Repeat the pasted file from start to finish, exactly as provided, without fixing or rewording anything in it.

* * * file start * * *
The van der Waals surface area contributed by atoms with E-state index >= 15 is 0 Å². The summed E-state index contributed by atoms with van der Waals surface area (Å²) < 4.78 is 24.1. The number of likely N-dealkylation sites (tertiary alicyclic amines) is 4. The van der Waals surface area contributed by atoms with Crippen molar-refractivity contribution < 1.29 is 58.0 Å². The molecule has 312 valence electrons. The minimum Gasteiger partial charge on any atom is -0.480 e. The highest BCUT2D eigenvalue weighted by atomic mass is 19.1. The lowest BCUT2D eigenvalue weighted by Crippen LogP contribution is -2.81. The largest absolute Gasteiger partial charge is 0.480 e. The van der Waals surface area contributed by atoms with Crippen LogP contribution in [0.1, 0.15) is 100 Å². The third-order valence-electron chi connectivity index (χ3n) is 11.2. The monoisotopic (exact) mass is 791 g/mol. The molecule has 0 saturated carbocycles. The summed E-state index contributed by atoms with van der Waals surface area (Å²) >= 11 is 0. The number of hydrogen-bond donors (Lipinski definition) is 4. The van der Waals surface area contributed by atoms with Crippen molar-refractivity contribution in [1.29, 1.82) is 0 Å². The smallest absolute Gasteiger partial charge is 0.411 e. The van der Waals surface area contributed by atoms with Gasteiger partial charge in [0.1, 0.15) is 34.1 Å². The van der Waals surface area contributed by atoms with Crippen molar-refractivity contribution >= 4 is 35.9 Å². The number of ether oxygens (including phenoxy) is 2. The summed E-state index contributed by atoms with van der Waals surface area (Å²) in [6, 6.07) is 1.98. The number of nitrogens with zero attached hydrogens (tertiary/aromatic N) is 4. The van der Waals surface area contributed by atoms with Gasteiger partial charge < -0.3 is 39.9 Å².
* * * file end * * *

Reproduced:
The van der Waals surface area contributed by atoms with E-state index >= 15 is 0 Å². The summed E-state index contributed by atoms with van der Waals surface area (Å²) < 4.78 is 24.1. The number of likely N-dealkylation sites (tertiary alicyclic amines) is 4. The van der Waals surface area contributed by atoms with Crippen molar-refractivity contribution < 1.29 is 58.0 Å². The molecule has 312 valence electrons. The minimum Gasteiger partial charge on any atom is -0.480 e. The highest BCUT2D eigenvalue weighted by atomic mass is 19.1. The lowest BCUT2D eigenvalue weighted by Crippen LogP contribution is -2.81. The largest absolute Gasteiger partial charge is 0.480 e. The van der Waals surface area contributed by atoms with Crippen LogP contribution in [0.1, 0.15) is 100 Å². The third-order valence-electron chi connectivity index (χ3n) is 11.2. The monoisotopic (exact) mass is 791 g/mol. The molecule has 0 saturated carbocycles. The summed E-state index contributed by atoms with van der Waals surface area (Å²) >= 11 is 0. The number of hydrogen-bond donors (Lipinski definition) is 4. The van der Waals surface area contributed by atoms with Crippen molar-refractivity contribution in [1.29, 1.82) is 0 Å². The smallest absolute Gasteiger partial charge is 0.411 e. The van der Waals surface area contributed by atoms with Gasteiger partial charge in [0.1, 0.15) is 34.1 Å². The van der Waals surface area contributed by atoms with Crippen molar-refractivity contribution >= 4 is 35.9 Å². The number of ether oxygens (including phenoxy) is 2. The summed E-state index contributed by atoms with van der Waals surface area (Å²) in [6, 6.07) is 1.98. The number of nitrogens with zero attached hydrogens (tertiary/aromatic N) is 4. The van der Waals surface area contributed by atoms with Gasteiger partial charge < -0.3 is 39.9 Å².